Seven modelling papers reported duration of infectious period (T3+T5; table 4), with the reported central tendency for the distribution varying from 3 to 20 days. The form of the distribution offered to models for this parameter varied considerably, including point estimates (deterministic models), flat (uniform), Gaussian, Weibull and gamma distributions. Li et al 27 estimated the shortest median duration of 3.45 days, with a flat (uninformative) prior distribution corralled between 3–5 days. In contrast, Zhu37 used a mean prior of 10 days, with the model estimated mean duration being 12.5 days (variance 10; Weibull distribution). Piccolomiini and Zama38 used a fixed estimate of 20-day infectious period to model the Italian epidemic. Two papers from the same group14 15 suggested that infectious period for asymptomatic cases approximated for symptomatic cases where there was no right censoring (ie, transmission being halted through isolation or hospitalisation; gamma distributions of mean 5 or 7 days). Tuite et al 26 39 also assumed the same duration for ‘mild’ and ‘severe’ symptomatic cases (6–6.5 days).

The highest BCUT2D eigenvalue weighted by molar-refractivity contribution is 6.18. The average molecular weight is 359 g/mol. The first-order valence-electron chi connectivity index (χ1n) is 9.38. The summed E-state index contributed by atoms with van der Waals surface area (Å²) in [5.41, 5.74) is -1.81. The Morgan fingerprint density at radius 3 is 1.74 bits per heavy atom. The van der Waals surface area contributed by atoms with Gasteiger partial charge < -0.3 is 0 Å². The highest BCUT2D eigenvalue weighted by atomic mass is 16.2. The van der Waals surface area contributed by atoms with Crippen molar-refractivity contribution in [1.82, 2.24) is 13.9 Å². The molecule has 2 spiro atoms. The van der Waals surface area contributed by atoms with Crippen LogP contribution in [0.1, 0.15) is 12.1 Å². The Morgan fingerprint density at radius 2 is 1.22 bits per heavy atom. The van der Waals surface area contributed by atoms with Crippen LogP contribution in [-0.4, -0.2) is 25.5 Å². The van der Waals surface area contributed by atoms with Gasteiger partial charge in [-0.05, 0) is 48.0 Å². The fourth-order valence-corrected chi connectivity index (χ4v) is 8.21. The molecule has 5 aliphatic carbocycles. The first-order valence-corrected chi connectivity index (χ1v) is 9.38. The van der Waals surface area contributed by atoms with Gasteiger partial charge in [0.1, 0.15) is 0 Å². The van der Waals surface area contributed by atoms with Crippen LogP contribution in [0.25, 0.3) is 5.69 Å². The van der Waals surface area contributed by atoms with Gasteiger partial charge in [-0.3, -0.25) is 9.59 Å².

Viral load was reported from 21 papers using real-time RT-PCR testing, generally postsymptomatic monitoring.3 29 40–59 Qualitatively, the viral dynamics described early increase in viral load, peaking around onset or within 2–4 days of symptom onset (figure 5 for a theoretical model), before decreasing gradually over the next 1–3 weeks postsymptom onset. Maximum duration of detection ranged from approximately 20–49 days, with the longest duration associated with faecal samples (see Discussion). The duration where RNA was recoverable by RT-PCR may have been truncated due to insufficient follow-up in some cases. Studies that have investigated blood samples have provided some evidence for an association with severity of infection,16 60 though it is not clear whether this is a consistent feature of SARS-CoV-2 infection.40